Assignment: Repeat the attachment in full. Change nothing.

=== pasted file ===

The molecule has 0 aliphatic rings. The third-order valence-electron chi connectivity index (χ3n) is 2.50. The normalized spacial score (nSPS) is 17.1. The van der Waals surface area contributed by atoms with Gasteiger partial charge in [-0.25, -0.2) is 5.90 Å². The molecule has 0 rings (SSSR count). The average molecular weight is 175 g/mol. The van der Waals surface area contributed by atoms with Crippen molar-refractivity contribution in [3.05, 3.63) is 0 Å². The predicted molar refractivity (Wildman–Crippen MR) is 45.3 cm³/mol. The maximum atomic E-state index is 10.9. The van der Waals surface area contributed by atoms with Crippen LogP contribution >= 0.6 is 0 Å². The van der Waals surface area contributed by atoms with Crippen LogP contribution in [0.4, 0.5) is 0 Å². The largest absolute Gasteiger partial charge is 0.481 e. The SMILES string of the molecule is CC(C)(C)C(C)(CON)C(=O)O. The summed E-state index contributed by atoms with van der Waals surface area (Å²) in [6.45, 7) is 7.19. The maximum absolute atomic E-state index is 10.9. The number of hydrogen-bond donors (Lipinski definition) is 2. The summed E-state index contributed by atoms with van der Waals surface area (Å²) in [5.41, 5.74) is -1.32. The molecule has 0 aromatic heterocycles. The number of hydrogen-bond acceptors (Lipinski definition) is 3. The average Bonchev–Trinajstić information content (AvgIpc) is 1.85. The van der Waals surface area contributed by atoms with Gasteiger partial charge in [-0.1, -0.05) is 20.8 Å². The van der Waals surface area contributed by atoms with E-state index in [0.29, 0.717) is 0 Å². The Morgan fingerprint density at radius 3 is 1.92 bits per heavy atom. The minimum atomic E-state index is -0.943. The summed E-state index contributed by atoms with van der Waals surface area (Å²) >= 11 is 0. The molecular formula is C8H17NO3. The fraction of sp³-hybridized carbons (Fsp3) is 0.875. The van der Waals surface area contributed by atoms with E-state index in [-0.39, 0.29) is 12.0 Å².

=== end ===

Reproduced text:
The molecule has 0 aliphatic rings. The third-order valence-electron chi connectivity index (χ3n) is 2.50. The normalized spacial score (nSPS) is 17.1. The van der Waals surface area contributed by atoms with Gasteiger partial charge in [-0.25, -0.2) is 5.90 Å². The molecule has 0 rings (SSSR count). The average molecular weight is 175 g/mol. The van der Waals surface area contributed by atoms with Crippen molar-refractivity contribution in [3.05, 3.63) is 0 Å². The predicted molar refractivity (Wildman–Crippen MR) is 45.3 cm³/mol. The maximum atomic E-state index is 10.9. The van der Waals surface area contributed by atoms with Crippen LogP contribution >= 0.6 is 0 Å². The van der Waals surface area contributed by atoms with Crippen LogP contribution in [0.4, 0.5) is 0 Å². The largest absolute Gasteiger partial charge is 0.481 e. The SMILES string of the molecule is CC(C)(C)C(C)(CON)C(=O)O. The summed E-state index contributed by atoms with van der Waals surface area (Å²) in [6.45, 7) is 7.19. The maximum absolute atomic E-state index is 10.9. The number of hydrogen-bond donors (Lipinski definition) is 2. The summed E-state index contributed by atoms with van der Waals surface area (Å²) in [5.41, 5.74) is -1.32. The molecule has 0 aromatic heterocycles. The number of hydrogen-bond acceptors (Lipinski definition) is 3. The average Bonchev–Trinajstić information content (AvgIpc) is 1.85. The van der Waals surface area contributed by atoms with Gasteiger partial charge in [-0.1, -0.05) is 20.8 Å². The van der Waals surface area contributed by atoms with E-state index in [0.29, 0.717) is 0 Å². The Morgan fingerprint density at radius 3 is 1.92 bits per heavy atom. The minimum atomic E-state index is -0.943. The summed E-state index contributed by atoms with van der Waals surface area (Å²) >= 11 is 0. The molecular formula is C8H17NO3. The fraction of sp³-hybridized carbons (Fsp3) is 0.875. The van der Waals surface area contributed by atoms with E-state index in [-0.39, 0.29) is 12.0 Å².